Recogni has raised $48.9m (€40m) for its AI automotive perception module technology, bringing the total for the US-German company to nearly $75m.
The Series B financing round was led by WRVI Capital with Robert Bosch Venture Capital and will bring its vision cognition module (VCM) to market and expand its engineering and sales teams.
New investors Mayfield Fund and Continental joined GreatPoint Ventures, Toyota AI Ventures, BMW i Ventures, Fluxunit – OSRAM Ventures, and DNS Capital in the round.
Recogni’s VCM edge AI module combines machine learning in a low power ASIC for high-resolution, high-frame-rate image processing from multiple cameras concurrently in real time. The VCM is being designed to deliver perception performance and accuracy under all traffic, weather, and lighting conditions for self-driving cars, trucks, robotaxis, and robotic delivery vehicles.
The company is based in San Jose and Munich and is reported to be developing a processor capable of 1000TOPS, although it is not yet giving details. The commercial backers are an indicator of the interest in the technology.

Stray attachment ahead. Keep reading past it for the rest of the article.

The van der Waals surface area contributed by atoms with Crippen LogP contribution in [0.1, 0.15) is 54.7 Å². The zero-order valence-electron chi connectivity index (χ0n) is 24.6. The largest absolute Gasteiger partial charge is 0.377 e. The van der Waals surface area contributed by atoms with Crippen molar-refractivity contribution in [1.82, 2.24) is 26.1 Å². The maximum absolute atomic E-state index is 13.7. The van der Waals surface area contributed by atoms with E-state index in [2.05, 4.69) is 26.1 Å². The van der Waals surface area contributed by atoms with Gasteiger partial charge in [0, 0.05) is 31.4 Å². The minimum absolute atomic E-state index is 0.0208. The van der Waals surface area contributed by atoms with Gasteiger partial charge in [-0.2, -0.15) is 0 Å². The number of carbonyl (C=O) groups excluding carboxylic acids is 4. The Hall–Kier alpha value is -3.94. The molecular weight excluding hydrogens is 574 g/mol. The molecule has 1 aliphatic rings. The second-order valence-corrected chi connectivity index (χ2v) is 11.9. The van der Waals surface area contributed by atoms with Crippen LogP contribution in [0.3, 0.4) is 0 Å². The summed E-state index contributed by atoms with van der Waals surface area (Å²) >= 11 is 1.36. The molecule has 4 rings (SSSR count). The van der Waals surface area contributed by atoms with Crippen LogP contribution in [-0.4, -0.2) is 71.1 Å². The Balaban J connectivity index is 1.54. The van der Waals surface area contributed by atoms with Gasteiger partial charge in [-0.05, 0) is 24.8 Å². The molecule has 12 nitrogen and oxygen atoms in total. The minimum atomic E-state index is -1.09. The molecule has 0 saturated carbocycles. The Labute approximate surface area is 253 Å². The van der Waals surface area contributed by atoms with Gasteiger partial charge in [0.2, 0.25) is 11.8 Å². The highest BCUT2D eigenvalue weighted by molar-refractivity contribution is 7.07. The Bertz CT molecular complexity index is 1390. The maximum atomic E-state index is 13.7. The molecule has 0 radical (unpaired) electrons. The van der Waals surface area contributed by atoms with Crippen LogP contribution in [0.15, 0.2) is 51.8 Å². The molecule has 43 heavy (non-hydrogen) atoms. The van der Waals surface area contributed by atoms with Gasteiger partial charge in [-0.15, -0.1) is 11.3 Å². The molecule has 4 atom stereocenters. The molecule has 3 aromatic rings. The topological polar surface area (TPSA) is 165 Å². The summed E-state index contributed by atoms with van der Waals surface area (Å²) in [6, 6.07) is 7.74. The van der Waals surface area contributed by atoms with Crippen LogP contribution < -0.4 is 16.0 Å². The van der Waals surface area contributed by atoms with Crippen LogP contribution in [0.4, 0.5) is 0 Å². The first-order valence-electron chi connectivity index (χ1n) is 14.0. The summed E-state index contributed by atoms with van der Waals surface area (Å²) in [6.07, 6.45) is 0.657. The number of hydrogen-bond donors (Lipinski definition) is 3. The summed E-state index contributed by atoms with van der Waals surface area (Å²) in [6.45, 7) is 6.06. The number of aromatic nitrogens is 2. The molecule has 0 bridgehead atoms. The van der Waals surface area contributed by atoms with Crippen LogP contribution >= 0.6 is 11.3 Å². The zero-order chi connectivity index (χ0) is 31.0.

“This investment is a strong endorsement of Recogni’s vision from venture and industry leaders. We are moving along our journey of solving the challenge of perception processing and power efficiency, by building the world’s highest-performing AI inference system at the lowest energy consumption,” said R K Anand, Recogni’s Chief Executive Officer.
“Continental has a strong focus on developing automated and autonomous vehicle technologies. Therefore, investing in Recogni perfectly supports our high-performance computing strategy for autonomous vehicle functions,” said Rouven Spinner, Investment Partner at Continental. “Our shared focus and complementary expertise enable us to see the value of Recogni’s vision cognition technology. We are excited to work with the Recogni team on next-generation perception technologies.”
Continental expects volume production of systems using the new chip could begin as early as 2026. “Without faster chips, there will be no networking, no automation and no autonomous driving,” emphasizes